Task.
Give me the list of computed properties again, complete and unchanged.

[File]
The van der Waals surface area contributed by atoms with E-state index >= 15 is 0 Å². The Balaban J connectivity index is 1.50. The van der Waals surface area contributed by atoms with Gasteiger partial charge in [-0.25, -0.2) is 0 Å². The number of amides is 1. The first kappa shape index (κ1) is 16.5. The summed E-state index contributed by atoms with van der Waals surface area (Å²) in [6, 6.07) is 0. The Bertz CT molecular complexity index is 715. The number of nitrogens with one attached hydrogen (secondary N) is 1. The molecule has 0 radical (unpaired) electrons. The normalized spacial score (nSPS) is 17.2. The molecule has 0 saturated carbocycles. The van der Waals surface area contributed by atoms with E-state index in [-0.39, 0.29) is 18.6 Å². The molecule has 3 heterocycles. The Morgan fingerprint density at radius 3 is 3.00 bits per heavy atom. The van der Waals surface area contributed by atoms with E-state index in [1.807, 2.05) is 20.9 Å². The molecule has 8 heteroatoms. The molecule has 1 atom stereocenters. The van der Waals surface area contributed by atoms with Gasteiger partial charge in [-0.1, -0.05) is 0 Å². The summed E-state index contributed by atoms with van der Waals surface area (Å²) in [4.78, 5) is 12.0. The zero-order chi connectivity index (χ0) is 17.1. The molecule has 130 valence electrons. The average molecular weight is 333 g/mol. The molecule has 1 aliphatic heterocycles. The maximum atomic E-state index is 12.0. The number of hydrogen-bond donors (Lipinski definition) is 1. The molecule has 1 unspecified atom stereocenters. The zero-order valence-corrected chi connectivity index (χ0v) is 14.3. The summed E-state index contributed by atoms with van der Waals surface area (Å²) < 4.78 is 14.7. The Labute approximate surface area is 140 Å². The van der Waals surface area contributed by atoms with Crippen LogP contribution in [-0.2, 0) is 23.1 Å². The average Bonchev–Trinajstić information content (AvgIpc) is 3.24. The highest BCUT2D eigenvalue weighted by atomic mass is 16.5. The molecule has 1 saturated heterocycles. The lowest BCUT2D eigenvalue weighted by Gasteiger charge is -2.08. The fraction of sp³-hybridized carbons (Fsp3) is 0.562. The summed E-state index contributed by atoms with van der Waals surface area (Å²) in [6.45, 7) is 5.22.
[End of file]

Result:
The van der Waals surface area contributed by atoms with E-state index >= 15 is 0 Å². The Balaban J connectivity index is 1.50. The van der Waals surface area contributed by atoms with Gasteiger partial charge in [-0.25, -0.2) is 0 Å². The number of amides is 1. The first kappa shape index (κ1) is 16.5. The summed E-state index contributed by atoms with van der Waals surface area (Å²) in [6, 6.07) is 0. The Bertz CT molecular complexity index is 715. The number of nitrogens with one attached hydrogen (secondary N) is 1. The molecule has 0 radical (unpaired) electrons. The normalized spacial score (nSPS) is 17.2. The molecule has 0 saturated carbocycles. The van der Waals surface area contributed by atoms with E-state index in [-0.39, 0.29) is 18.6 Å². The molecule has 3 heterocycles. The Morgan fingerprint density at radius 3 is 3.00 bits per heavy atom. The van der Waals surface area contributed by atoms with E-state index in [1.807, 2.05) is 20.9 Å². The molecule has 8 heteroatoms. The molecule has 1 atom stereocenters. The van der Waals surface area contributed by atoms with Gasteiger partial charge in [-0.1, -0.05) is 0 Å². The summed E-state index contributed by atoms with van der Waals surface area (Å²) in [4.78, 5) is 12.0. The zero-order chi connectivity index (χ0) is 17.1. The molecule has 130 valence electrons. The average molecular weight is 333 g/mol. The molecule has 1 aliphatic heterocycles. The maximum atomic E-state index is 12.0. The number of hydrogen-bond donors (Lipinski definition) is 1. The molecule has 1 unspecified atom stereocenters. The zero-order valence-corrected chi connectivity index (χ0v) is 14.3. The summed E-state index contributed by atoms with van der Waals surface area (Å²) < 4.78 is 14.7. The Labute approximate surface area is 140 Å². The van der Waals surface area contributed by atoms with Crippen LogP contribution in [-0.2, 0) is 23.1 Å². The average Bonchev–Trinajstić information content (AvgIpc) is 3.24. The highest BCUT2D eigenvalue weighted by atomic mass is 16.5. The molecule has 1 saturated heterocycles. The lowest BCUT2D eigenvalue weighted by Gasteiger charge is -2.08. The fraction of sp³-hybridized carbons (Fsp3) is 0.562. The summed E-state index contributed by atoms with van der Waals surface area (Å²) in [6.45, 7) is 5.22.